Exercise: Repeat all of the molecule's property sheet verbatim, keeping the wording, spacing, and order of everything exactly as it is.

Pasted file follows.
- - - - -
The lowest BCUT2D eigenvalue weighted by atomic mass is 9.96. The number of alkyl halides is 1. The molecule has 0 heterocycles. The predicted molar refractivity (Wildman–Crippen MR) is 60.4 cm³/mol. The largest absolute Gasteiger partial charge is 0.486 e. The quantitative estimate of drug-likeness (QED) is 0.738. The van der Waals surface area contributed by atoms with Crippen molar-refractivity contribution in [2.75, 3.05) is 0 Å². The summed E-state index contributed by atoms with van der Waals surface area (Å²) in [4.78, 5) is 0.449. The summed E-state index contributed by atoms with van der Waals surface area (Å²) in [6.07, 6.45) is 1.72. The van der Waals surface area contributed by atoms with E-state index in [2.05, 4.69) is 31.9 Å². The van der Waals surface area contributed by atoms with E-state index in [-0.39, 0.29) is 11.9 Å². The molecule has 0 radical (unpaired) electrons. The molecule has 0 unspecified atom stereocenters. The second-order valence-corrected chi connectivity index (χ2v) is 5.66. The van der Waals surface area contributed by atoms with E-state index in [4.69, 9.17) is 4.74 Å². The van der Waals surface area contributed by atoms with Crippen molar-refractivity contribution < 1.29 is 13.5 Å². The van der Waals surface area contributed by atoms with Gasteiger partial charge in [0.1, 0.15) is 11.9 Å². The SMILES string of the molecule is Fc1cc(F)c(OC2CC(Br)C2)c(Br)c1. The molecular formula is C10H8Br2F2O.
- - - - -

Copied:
The lowest BCUT2D eigenvalue weighted by atomic mass is 9.96. The number of alkyl halides is 1. The molecule has 0 heterocycles. The predicted molar refractivity (Wildman–Crippen MR) is 60.4 cm³/mol. The largest absolute Gasteiger partial charge is 0.486 e. The quantitative estimate of drug-likeness (QED) is 0.738. The van der Waals surface area contributed by atoms with Crippen molar-refractivity contribution in [2.75, 3.05) is 0 Å². The summed E-state index contributed by atoms with van der Waals surface area (Å²) in [4.78, 5) is 0.449. The summed E-state index contributed by atoms with van der Waals surface area (Å²) in [6.07, 6.45) is 1.72. The van der Waals surface area contributed by atoms with E-state index in [2.05, 4.69) is 31.9 Å². The van der Waals surface area contributed by atoms with E-state index in [-0.39, 0.29) is 11.9 Å². The molecule has 0 radical (unpaired) electrons. The molecule has 0 unspecified atom stereocenters. The second-order valence-corrected chi connectivity index (χ2v) is 5.66. The van der Waals surface area contributed by atoms with E-state index in [4.69, 9.17) is 4.74 Å². The van der Waals surface area contributed by atoms with Crippen molar-refractivity contribution < 1.29 is 13.5 Å². The van der Waals surface area contributed by atoms with Gasteiger partial charge in [0.1, 0.15) is 11.9 Å². The SMILES string of the molecule is Fc1cc(F)c(OC2CC(Br)C2)c(Br)c1. The molecular formula is C10H8Br2F2O.